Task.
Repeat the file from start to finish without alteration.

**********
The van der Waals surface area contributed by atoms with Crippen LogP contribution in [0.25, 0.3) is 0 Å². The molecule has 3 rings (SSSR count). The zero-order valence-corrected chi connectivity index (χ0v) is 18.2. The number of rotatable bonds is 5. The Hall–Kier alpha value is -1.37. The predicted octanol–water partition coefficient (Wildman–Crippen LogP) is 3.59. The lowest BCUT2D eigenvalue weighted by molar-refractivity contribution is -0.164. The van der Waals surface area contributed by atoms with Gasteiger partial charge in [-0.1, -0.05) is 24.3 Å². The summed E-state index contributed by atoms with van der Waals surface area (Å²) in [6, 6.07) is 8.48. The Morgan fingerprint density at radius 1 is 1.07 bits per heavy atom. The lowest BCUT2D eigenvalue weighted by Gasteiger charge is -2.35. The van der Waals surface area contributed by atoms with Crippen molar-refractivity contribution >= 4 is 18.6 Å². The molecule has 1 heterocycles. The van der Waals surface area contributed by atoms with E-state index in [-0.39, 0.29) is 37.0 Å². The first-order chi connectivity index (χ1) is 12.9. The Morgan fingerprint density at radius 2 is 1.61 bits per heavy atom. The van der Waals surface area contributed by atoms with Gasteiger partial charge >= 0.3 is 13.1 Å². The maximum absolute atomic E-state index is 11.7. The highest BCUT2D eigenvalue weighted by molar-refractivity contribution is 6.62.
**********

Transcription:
The van der Waals surface area contributed by atoms with Crippen LogP contribution in [0.25, 0.3) is 0 Å². The molecule has 3 rings (SSSR count). The zero-order valence-corrected chi connectivity index (χ0v) is 18.2. The number of rotatable bonds is 5. The Hall–Kier alpha value is -1.37. The predicted octanol–water partition coefficient (Wildman–Crippen LogP) is 3.59. The lowest BCUT2D eigenvalue weighted by molar-refractivity contribution is -0.164. The van der Waals surface area contributed by atoms with Gasteiger partial charge in [-0.1, -0.05) is 24.3 Å². The summed E-state index contributed by atoms with van der Waals surface area (Å²) in [6, 6.07) is 8.48. The Morgan fingerprint density at radius 1 is 1.07 bits per heavy atom. The lowest BCUT2D eigenvalue weighted by Gasteiger charge is -2.35. The van der Waals surface area contributed by atoms with Crippen molar-refractivity contribution >= 4 is 18.6 Å². The molecule has 1 heterocycles. The van der Waals surface area contributed by atoms with E-state index in [-0.39, 0.29) is 37.0 Å². The first-order chi connectivity index (χ1) is 12.9. The Morgan fingerprint density at radius 2 is 1.61 bits per heavy atom. The van der Waals surface area contributed by atoms with Gasteiger partial charge >= 0.3 is 13.1 Å². The maximum absolute atomic E-state index is 11.7. The highest BCUT2D eigenvalue weighted by molar-refractivity contribution is 6.62.